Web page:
Surviving and Staying Sane on Tour:

Surviving and Staying Sane on Tour:

A few tips on staying sane on the road with The Quick & Easy Boys.

As a touring band making a name for ourselves across the country, we’ve definitely seen our fair share of ups and downs.  Hopefully some of these tips can both spare hardships as well as provide insight on how to survive the road:

1)      When setting out on any tour longer than a couple of weeks, learn to pace yourself as far as partying goes.   Though you have little responsibility on the road other than showing up and playing, there isn’t a lot of room for being too hung-over to play.  We’ve had people come on the road with us and hit it really hard right away, not thinking they still have multiple weeks to go with more than enough opportunities to party, and they were absolutely destroyed by the end of the run.  The road does take years off your life, so knowing how to manage and maintain is a must.  Not that we are advocating staying sober – you are on tour, have fun – but just realize that you still have to play the next day in a new city, while all your friends from the night before get to sleep it off and not do anything the next day.

2)      Eat well and stay hydrated! This ties into the first tip, but try to stay as healthy as possible while living an unhealthy lifestyle.  Water is your best friend on the road, so drink plenty.  Even when you don’t think you need it or are too hung-over to make the effort, just do it.   You will thank yourself later when you don’t feel like shit 10 minutes before you have to play.  Also, it’s way too easy to get caught up in fast food, or bar-type food like burgers and fries and pizza since lots of venues feed their musicians.   Opt for the soup and salad from time to time, or instead of McDonalds get Subway if you are in a hurry.  Again, you might be good for a couple days, but if you are on the road for a month your body will hate you unless you eat smart.

3)      There’s nothing wrong with spending money on hotels, but don’t let it always be your first option.  We are (un)fortunate enough to be able to sleep in our van if we need to, but we also have friends and family across the country that have extended their hospitality many times.  Even in cities where you don’t know anyone, it’s not hard to meet somebody who will offer you floor space to crash on.   Just don’t be afraid to talk to strangers at the bar/venue and you might score a free place to crash – or if nothing else hopefully a new fan who will bring folks out next time through town.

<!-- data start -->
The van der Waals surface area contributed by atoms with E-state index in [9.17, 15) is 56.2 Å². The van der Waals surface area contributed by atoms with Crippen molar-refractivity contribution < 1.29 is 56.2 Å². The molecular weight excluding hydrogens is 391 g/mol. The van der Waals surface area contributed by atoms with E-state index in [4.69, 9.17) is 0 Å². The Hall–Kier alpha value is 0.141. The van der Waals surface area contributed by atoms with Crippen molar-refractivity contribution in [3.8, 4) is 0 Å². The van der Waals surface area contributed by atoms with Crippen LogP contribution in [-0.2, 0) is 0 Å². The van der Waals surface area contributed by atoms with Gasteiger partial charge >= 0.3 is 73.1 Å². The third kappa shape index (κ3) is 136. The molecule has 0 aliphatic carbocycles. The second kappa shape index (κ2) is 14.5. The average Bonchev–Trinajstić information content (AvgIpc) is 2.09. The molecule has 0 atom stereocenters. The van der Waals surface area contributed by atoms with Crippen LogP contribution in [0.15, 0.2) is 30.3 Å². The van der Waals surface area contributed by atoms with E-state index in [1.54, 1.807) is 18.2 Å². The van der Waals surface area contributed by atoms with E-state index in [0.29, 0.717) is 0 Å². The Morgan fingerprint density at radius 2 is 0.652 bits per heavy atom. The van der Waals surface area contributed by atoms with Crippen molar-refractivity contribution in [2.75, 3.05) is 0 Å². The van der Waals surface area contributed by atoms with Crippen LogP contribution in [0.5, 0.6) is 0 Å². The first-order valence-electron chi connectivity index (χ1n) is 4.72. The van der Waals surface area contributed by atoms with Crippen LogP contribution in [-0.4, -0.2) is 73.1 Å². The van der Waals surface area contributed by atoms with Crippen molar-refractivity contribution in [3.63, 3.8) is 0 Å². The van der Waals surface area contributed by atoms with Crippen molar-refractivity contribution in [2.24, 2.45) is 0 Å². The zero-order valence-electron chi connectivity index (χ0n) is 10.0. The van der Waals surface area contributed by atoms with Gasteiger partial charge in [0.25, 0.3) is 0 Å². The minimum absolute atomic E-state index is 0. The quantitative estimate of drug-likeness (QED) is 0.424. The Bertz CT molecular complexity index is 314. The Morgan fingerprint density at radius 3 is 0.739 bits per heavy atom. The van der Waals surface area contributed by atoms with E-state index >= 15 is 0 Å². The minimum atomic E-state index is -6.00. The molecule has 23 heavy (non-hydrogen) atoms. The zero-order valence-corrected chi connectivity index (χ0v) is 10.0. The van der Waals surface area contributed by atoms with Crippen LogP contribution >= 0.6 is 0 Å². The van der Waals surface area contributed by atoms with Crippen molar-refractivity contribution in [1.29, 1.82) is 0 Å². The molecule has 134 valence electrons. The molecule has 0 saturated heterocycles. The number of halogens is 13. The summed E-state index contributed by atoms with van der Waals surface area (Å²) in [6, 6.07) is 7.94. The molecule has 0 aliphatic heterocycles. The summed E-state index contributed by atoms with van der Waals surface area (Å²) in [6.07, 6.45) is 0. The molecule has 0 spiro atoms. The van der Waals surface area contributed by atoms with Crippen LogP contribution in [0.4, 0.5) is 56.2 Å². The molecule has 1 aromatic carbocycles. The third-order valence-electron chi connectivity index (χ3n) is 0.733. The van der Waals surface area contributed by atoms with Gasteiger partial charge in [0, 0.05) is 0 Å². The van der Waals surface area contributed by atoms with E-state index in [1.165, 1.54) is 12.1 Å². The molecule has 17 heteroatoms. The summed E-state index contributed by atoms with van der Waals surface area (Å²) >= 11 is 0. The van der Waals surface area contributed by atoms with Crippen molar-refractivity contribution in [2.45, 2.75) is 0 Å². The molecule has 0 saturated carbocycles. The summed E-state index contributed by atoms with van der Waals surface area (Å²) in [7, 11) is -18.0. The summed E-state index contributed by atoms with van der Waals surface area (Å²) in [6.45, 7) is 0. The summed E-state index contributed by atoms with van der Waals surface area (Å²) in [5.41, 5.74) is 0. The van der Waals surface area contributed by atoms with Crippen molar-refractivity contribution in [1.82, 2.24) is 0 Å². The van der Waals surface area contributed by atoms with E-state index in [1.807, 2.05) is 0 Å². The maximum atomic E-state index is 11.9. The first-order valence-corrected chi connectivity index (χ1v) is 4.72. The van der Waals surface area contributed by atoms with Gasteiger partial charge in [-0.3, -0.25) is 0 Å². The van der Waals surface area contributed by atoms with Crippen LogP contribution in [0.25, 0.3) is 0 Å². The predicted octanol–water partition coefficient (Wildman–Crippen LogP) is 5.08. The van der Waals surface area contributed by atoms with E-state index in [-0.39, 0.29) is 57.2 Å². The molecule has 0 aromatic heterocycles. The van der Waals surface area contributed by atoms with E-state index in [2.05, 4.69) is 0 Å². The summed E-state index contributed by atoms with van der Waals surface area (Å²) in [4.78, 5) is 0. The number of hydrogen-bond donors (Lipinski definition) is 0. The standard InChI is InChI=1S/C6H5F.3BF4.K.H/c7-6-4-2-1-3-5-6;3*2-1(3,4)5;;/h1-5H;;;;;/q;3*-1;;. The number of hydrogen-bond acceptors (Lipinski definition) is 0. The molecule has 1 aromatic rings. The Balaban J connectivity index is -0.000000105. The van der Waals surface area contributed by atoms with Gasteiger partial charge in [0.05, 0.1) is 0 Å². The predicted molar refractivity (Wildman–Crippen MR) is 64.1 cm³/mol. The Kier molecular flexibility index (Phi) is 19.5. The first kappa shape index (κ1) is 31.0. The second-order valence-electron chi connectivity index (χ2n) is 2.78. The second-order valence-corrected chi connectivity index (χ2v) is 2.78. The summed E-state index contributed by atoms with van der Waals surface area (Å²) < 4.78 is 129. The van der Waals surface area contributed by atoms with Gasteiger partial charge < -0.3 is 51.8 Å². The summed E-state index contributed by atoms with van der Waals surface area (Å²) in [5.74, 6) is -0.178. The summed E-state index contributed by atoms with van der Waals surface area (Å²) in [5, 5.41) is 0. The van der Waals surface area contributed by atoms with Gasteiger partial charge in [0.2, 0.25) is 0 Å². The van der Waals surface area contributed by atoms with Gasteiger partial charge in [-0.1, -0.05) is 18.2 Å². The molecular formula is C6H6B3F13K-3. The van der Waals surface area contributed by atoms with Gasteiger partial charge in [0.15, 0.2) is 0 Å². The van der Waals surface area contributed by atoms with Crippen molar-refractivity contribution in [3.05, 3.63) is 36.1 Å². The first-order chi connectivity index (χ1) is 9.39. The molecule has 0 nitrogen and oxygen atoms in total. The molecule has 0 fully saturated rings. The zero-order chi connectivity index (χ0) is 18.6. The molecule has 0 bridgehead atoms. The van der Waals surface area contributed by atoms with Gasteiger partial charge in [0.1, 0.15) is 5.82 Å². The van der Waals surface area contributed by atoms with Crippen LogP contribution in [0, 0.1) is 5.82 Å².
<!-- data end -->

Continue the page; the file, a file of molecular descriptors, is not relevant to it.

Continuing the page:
4)      Kind of tying into that last point: don’t be discouraged if there aren’t tons of people at all your shows.  You have 3 realities to always keep in mind when touring: 1 – You’re going to have to play on Sunday, Monday, and Tuesday somewhere.  Sure those are ideal nights off to rest and travel, but eventually you are going to play on a night where people just aren’t going to be out at 1:15 in the morning to catch your set.  2 – Just because you have press behind you or are touring with a bigger act, it still doesn’t guarantee large crowds.  On paper everything can make sense as to why it should be a raging night, but that’s just how it goes.  And, 3 – even if you do have a good draw somewhere, there’s a good chance that a bigger, better act is playing in the same city and is going to draw people away from your show.  This has happened to us and other bands time after time, but whatever.  Ideally, you are still pulling people away from other things too, so that’s just the nature of the beast.  The only expectations you should have on the road (or in general) are no expectations.  You only can get down if you get caught up in what should’ve been.   Take every gig as a building block, and if you do your job right and network, you’ll see your fan base increase at all the cities you’ve been playing.

5)      And a final piece of advice to surviving the road – learn tolerance toward your band mates!!!! I cannot stress this enough.  Whether the people in your band are your best friends or hired guns, give everyone their space.  The van gets smaller as the tour trudges on, and little things that have never bothered you about someone can start eating away at you.  Control the urge to make shitty comments or pick on someone!!!! We can tell you from experience it does not end well.  All the basic rules of being a good travel partner apply, but you can’t just bail on the band for a couple days like you could if you were in a different country with a buddy.  We aren’t saying don’t address major concerns or things that genuinely bother you, but think about everything long and hard (you got the time) before you voice concern.  It’s totally cliché, but just remember “to each, his/her own.” This will help prevent stupid arguments and black eyes, though black eyes make for good stories.

Hopefully this offered some insight on how to maintain while on the road.  Take all that into consideration, but most importantly, HAVE THE TIME OF YOUR LIFE.  You’re on tour – think about it.  People would pay to the have the experiences you are having, but you are getting paid to do it.  Not a bad deal (unless you’re not making money).  But either way, enjoy yourself and stay open to all the good/bad/weird experiences – there will be plenty and all well worth it.

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